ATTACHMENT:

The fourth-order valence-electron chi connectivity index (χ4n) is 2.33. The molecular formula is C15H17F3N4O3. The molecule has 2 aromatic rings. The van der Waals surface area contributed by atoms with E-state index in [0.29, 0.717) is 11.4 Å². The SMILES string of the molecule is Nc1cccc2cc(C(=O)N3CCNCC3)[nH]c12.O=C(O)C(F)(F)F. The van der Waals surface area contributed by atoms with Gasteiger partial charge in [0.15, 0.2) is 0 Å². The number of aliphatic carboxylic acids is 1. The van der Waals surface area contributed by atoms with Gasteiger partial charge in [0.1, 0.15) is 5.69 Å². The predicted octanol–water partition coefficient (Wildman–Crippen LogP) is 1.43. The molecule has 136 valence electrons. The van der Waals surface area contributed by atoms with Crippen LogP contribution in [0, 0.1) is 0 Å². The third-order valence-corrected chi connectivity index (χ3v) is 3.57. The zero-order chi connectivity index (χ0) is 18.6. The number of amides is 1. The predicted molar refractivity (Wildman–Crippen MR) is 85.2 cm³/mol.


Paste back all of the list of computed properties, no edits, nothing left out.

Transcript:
The fourth-order valence-electron chi connectivity index (χ4n) is 2.33. The molecular formula is C15H17F3N4O3. The molecule has 2 aromatic rings. The van der Waals surface area contributed by atoms with E-state index in [0.29, 0.717) is 11.4 Å². The SMILES string of the molecule is Nc1cccc2cc(C(=O)N3CCNCC3)[nH]c12.O=C(O)C(F)(F)F. The van der Waals surface area contributed by atoms with Gasteiger partial charge in [0.15, 0.2) is 0 Å². The number of aliphatic carboxylic acids is 1. The van der Waals surface area contributed by atoms with Gasteiger partial charge in [0.1, 0.15) is 5.69 Å². The predicted octanol–water partition coefficient (Wildman–Crippen LogP) is 1.43. The molecule has 136 valence electrons. The van der Waals surface area contributed by atoms with Crippen LogP contribution in [0, 0.1) is 0 Å². The third-order valence-corrected chi connectivity index (χ3v) is 3.57. The zero-order chi connectivity index (χ0) is 18.6. The number of amides is 1. The predicted molar refractivity (Wildman–Crippen MR) is 85.2 cm³/mol.